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the business of bailouts.
by richard s risman

With all of the bailouts we're seeing these days, it's no wonder people are thinking of the "D" word (Depression) in the back of their minds. Just ask anyone who is behind on their mortgages or other debts. Or ask someone who is unemployed. Or those who suffer from both. The war in Iraq, aside from the terrible human cost which can never be measured, carried costs greatly resented by many Americans. That cost, of billions of dollars per month, is now a relatively small problem or worry compared to the planned government bailouts for banking, brokerage houses, and insurance companies. Those costs are expected to exceed $500 billion, and could approach one trillion dollars, or approximately 20% of the entire national debt. A running annual budget deficit of up to $300 billion, roughly three yers' worth of Iraq war financing, is one thing. Now, the national debt has reached even more crushing levels. And who is pay for these bailouts? Taxpayers. Service of such a huge debt will ievitably raise taxes, as was the case when the Resolution Trust Company was formed to bail out the savings and loans banks in the 1980s. In fact, this time around, it is expected to have a greater impact on taxpayers. It will be interesting to see how each of the presidential candidates, who promise lower taxes, guns and butter, will address this problem in sound bites or in debates. The economy has been the elephant in the room for some time now in that national debate; now, it is a wooly mammoth from the past that they must address.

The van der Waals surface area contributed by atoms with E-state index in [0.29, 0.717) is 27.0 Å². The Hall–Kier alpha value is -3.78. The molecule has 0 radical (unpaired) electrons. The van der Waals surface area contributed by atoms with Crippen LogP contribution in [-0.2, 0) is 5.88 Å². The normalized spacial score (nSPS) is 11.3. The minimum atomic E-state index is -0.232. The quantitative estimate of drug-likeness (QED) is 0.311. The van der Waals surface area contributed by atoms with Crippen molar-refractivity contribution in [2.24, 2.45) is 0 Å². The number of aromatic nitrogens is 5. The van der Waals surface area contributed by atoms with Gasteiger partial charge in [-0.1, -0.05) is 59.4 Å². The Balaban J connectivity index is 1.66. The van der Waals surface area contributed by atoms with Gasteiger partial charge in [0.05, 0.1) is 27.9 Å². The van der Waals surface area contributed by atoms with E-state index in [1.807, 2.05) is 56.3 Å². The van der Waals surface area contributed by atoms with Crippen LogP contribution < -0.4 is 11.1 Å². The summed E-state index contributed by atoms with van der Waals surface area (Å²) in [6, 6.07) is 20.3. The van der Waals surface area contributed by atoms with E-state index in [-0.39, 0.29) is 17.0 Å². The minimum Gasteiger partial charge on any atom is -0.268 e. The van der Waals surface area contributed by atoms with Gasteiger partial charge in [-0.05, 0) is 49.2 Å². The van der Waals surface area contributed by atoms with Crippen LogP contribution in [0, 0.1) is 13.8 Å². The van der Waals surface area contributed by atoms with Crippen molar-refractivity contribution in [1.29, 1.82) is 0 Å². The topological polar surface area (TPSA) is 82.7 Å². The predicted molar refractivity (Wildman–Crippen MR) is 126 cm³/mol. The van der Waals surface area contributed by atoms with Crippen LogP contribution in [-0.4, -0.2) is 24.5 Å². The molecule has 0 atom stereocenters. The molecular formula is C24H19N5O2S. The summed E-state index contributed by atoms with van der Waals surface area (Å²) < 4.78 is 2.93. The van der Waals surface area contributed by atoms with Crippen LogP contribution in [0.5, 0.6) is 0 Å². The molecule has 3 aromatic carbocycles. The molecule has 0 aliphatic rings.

b. 1960, still alive

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